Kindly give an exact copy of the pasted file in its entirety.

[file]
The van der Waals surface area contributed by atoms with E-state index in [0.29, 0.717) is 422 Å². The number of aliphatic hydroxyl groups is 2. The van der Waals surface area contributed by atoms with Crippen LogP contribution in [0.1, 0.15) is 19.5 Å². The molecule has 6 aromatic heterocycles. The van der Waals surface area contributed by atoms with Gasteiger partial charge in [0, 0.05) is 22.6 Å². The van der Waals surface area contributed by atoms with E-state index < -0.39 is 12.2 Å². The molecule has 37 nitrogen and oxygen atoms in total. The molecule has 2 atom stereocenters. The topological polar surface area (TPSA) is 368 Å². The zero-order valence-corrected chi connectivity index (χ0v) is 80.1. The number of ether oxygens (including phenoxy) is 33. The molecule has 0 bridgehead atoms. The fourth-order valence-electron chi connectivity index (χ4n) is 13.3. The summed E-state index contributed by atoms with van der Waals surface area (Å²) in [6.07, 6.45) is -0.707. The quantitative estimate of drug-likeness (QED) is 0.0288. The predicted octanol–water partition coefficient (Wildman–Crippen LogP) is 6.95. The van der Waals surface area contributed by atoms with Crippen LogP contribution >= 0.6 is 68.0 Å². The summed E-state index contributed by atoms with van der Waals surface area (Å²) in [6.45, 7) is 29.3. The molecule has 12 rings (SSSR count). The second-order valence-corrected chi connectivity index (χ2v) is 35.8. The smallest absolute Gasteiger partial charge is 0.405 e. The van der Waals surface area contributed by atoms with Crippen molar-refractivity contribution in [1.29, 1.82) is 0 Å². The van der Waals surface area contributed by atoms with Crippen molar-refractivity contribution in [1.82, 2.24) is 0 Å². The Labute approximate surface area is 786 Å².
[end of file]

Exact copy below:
The van der Waals surface area contributed by atoms with E-state index in [0.29, 0.717) is 422 Å². The number of aliphatic hydroxyl groups is 2. The van der Waals surface area contributed by atoms with Crippen LogP contribution in [0.1, 0.15) is 19.5 Å². The molecule has 6 aromatic heterocycles. The van der Waals surface area contributed by atoms with Gasteiger partial charge in [0, 0.05) is 22.6 Å². The van der Waals surface area contributed by atoms with E-state index < -0.39 is 12.2 Å². The molecule has 37 nitrogen and oxygen atoms in total. The molecule has 2 atom stereocenters. The topological polar surface area (TPSA) is 368 Å². The zero-order valence-corrected chi connectivity index (χ0v) is 80.1. The number of ether oxygens (including phenoxy) is 33. The molecule has 0 bridgehead atoms. The fourth-order valence-electron chi connectivity index (χ4n) is 13.3. The summed E-state index contributed by atoms with van der Waals surface area (Å²) in [6.07, 6.45) is -0.707. The quantitative estimate of drug-likeness (QED) is 0.0288. The predicted octanol–water partition coefficient (Wildman–Crippen LogP) is 6.95. The van der Waals surface area contributed by atoms with Crippen LogP contribution >= 0.6 is 68.0 Å². The summed E-state index contributed by atoms with van der Waals surface area (Å²) in [6.45, 7) is 29.3. The molecule has 12 rings (SSSR count). The second-order valence-corrected chi connectivity index (χ2v) is 35.8. The smallest absolute Gasteiger partial charge is 0.405 e. The van der Waals surface area contributed by atoms with Crippen molar-refractivity contribution in [1.29, 1.82) is 0 Å². The van der Waals surface area contributed by atoms with Crippen molar-refractivity contribution in [1.82, 2.24) is 0 Å². The Labute approximate surface area is 786 Å².